They look after the likes of the arena fencing, the showjumps, the chestnut paling, the programme sheds, the judges’ boxes – and the scoreboard, which is over 50 years old.
“That’s a work of art in itself,” laughs Paul. “We make sure everything looks immaculate and is in the right place at the right time – it has to work like clockwork once the event starts. We have to be able to think out of the box and cope with the unexpected. I have had my team for a very long time and we all click into gear and move in sync. It’s a manic week but very exciting.
“I take my team out for dinner once the event has finished, to celebrate, and Jane [Tuckwell] organises a big party in the village hall for everyonewho has worked during the event, which is a great night.”
Vicky Iddon, box office manager
Vicky is Sue Ansell’s sister, and took over as box office manager in 2009. Before pursuing a career in property, she ran a livery yard – and groomed for Mark Todd at Badminton in 1981.
“One of my happiest moments at the event was when Mark won in 2011. That brought back a lot of great memories,” she says.
“This is my dream job – it’s hard work, but it doesn’t really feel like a job,” she confesses.
By the time the box office opens in early January, all the varying tickets for entry, for camping and for the grandstand seating are put on to the system.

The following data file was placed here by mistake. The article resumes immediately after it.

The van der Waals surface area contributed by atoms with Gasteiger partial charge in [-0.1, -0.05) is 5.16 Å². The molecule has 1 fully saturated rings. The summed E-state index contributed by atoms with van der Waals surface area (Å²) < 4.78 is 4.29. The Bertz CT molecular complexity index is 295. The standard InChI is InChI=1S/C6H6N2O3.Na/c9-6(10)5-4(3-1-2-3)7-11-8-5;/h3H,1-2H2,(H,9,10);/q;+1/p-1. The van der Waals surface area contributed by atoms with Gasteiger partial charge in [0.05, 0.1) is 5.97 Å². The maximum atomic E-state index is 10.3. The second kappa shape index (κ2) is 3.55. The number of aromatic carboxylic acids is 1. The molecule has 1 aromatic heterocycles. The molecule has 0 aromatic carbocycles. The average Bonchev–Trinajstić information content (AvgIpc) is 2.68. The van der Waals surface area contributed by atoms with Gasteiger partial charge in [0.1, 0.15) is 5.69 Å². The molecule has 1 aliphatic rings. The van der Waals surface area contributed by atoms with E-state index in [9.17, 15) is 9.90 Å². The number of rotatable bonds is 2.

“It’s crazy for a few weeks and it’s pretty stressful as a large proportion of our tickets are sold in the first three weeks, then it slows down a little and gets very busy again during April. We used to print out and post all the tickets, but now everything except the camping passes are e-tickets, which means that we can still sell tickets online right up until the Sunday morning of the event.
“We’ve got customers who’ve been coming for 50 years; not all of them are totally au fait with buying tickets online, but we will always help and make sure their bookings are done.”
Andrew Munro Seear, campsite manager
“A unique type of person camps at Badminton – and they’re lovely,” says Andrew Munro Seear, the campsite manager. “The people who camped here as children 30 years ago are now camping here with their children, and we are telling those children off for doing the same naughty things their parents did.”
Andrew became involved in 2004. “I was doing some forestry for Harry Verney [Badminton’s site manager] at the time, and he rang and asked if I wanted to come and help.